Because this case is filed, in part, for unlawful employment discrimination pursuant to federal law, we have jurisdiction under 28 U.S.C. § 1331 ("The district courts shall have original jurisdiction of all civil actions arising under the Constitution, laws, or treaties of the United States."). We have supplemental jurisdiction over the plaintiff's state law claims pursuant to 28 U.S.C. § 1367.

Standard of Review

Granting summary judgment is proper if the pleadings, depositions, answers to interrogatories, and admissions on file, together with the affidavits, if any, show that there is no genuine issue as to any material fact and that the moving party is entitled to judgment as a matter of law. See Knabe v. Boury, 114 F.3d 407, 410 n.4 (3d Cir. 1997) (citing FED. R. CIV. P. 56(c)). "[T]his standard provides that the mere existence of some alleged factual dispute between the parties will not defeat an otherwise properly supported motion for summary judgment; the requirement is that there be no genuine issue of material fact." Anderson v. Liberty Lobby, Inc., 477 U.S. 242, 247-48 (1986) (emphasis in original).

In considering a motion for summary judgment, the court must examine the facts in the light most favorable to the party opposing the motion. International Raw Materials, Ltd. v. Stauffer Chemical Co., 898 F.2d 946, 949 (3d Cir. 1990). The burden is on the moving party to demonstrate that the evidence is such that a reasonable jury could not return a verdict for the non-moving party. Anderson, 477 U.S. at 248 (1986). A fact is material when it might affect the outcome of the suit under the governing law. Id. Where the non-moving party will bear the burden of proof at trial, the party moving for summary judgment may meet its burden by showing that the evidentiary materials of record, if reduced to admissible evidence, would be insufficient to carry the non-movant's burden of proof at trial. Celotex v. Catrett, 477 U.S. 317, 322 (1986). Once the moving party satisfies its burden, the burden shifts to the nonmoving party, who must go beyond its pleadings, and designate specific facts by the use of affidavits, depositions, admissions, or answers to interrogatories showing that there is a genuine issue for trial. Id. at 324.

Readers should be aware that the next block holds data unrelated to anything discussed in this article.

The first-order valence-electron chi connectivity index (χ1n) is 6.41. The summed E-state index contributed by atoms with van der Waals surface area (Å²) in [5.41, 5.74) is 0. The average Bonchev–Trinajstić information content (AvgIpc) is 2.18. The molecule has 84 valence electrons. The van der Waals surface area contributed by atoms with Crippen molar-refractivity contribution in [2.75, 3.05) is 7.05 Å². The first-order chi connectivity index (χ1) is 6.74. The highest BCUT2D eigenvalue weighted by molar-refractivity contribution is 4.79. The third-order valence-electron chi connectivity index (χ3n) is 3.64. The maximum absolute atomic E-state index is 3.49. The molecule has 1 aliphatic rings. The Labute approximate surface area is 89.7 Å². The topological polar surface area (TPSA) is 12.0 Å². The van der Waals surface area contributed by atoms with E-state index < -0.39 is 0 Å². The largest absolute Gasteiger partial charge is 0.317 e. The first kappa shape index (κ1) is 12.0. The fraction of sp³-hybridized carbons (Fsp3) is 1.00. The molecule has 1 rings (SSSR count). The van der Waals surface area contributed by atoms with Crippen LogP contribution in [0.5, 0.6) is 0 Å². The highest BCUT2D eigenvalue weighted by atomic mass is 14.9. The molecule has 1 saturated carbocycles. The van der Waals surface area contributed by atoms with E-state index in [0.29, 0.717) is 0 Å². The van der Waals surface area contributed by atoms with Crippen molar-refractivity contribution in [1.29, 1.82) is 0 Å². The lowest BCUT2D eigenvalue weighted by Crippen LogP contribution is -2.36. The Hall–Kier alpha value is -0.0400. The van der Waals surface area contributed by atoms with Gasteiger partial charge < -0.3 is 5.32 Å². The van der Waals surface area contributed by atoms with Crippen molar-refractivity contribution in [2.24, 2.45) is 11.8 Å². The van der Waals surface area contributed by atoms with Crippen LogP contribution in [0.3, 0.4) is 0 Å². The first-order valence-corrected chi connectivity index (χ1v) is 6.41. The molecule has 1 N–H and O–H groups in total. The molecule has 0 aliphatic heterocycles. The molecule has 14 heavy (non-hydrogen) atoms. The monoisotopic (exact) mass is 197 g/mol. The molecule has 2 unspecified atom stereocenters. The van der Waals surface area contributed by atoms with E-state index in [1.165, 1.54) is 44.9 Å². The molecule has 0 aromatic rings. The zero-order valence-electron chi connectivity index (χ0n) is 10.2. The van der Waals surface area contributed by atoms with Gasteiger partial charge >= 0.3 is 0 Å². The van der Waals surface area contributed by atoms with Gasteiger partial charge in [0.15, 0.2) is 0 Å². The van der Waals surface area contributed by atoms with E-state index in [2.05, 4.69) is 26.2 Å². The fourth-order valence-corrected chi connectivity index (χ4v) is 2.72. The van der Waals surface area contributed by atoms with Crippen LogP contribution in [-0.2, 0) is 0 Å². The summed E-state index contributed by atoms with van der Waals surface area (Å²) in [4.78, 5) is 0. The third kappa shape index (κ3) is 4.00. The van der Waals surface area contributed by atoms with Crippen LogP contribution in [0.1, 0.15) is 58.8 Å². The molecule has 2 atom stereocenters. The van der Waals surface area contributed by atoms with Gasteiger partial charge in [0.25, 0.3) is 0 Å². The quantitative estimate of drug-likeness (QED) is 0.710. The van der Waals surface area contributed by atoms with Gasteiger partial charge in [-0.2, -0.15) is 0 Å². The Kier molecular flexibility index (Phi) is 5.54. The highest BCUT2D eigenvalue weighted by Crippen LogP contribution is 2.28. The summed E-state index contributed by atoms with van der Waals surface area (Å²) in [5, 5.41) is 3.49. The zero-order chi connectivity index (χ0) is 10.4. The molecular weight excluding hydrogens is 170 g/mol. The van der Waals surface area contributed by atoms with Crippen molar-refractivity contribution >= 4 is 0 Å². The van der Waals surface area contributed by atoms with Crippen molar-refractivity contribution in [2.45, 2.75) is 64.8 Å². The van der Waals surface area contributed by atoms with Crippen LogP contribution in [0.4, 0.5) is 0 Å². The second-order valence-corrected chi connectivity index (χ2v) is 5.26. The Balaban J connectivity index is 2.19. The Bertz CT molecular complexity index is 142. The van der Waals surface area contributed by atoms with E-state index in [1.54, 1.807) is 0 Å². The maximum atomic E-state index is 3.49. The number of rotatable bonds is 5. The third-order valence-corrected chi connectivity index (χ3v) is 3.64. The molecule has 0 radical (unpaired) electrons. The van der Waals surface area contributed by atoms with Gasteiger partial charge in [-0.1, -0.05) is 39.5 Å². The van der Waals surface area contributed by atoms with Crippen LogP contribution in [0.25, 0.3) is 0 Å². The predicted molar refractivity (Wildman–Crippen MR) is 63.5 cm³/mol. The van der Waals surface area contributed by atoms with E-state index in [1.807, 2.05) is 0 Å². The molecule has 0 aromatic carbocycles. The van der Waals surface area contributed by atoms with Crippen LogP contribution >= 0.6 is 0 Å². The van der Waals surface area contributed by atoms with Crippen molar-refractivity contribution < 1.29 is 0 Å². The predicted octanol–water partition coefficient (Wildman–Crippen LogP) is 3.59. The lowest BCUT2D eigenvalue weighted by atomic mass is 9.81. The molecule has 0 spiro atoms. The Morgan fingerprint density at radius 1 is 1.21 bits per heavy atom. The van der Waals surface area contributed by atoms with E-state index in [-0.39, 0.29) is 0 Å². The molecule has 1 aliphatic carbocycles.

Discussion

The defendants in this case can be broken into two groups, those who actually employed the plaintiff, that is MHM Correctional Services and David Mont (hereinafter collectively "MHM Defendants") and the Pennsylvania Department of Corrections, SCI-Frackville, Robert D. Shannon and John W. Kerestes (hereinafter collectively the "Corrections Defendants"). Both sets of defendants filed motions for summary judgment on all of the plaintiff's claims. We will address each count of plaintiff's complaint separately.

I. Violation of 42 U.S.C. § 1981 and § 1983, First, Fourth, Sixth and Fourteenth Amendments

The first count of the plaintiff's complaint alleges that all the defendants violated her rights under the First, Fourth, Sixth and Fourteenth Amendments to the United States Constitution. The cause of action is brought pursuant to 42 U.S.C. § 1981 (hereinafter "section 1981") and 42 U.S.C. § 1983 (hereinafter "section 1983"). (Doc. 1, Compl. ¶ 82).

Section 1983 provides as follows:

Every person who, under color of any statute, ordinance, regulation, custom, or usage, of any State or Territory or the District of Columbia, subjects, or causes to be subjected, any citizen of the United States or other person within the jurisdiction thereof to the deprivation of any rights, privileges, or immunities secured by the Constitution and laws, shall be liable to the party injured in an action at law, suit in equity or other proper proceeding for redress . . . . 42 U.S.C. § 1983.

Thus, to establish a claim under section 1983, two criteria must be met. First, the conduct complained of must have been committed by a person acting under color of state law. Second, the conduct must deprive the complainant of rights secured under the Constitution or federal law. Sameric Corp. of Delaware, Inc. v. City of Philadelphia, 142 F.3d 582, 590 (3d Cir. 1998).*fn2 Both sets of defendants move for judgment on the section 1983 claim. We will address them separately.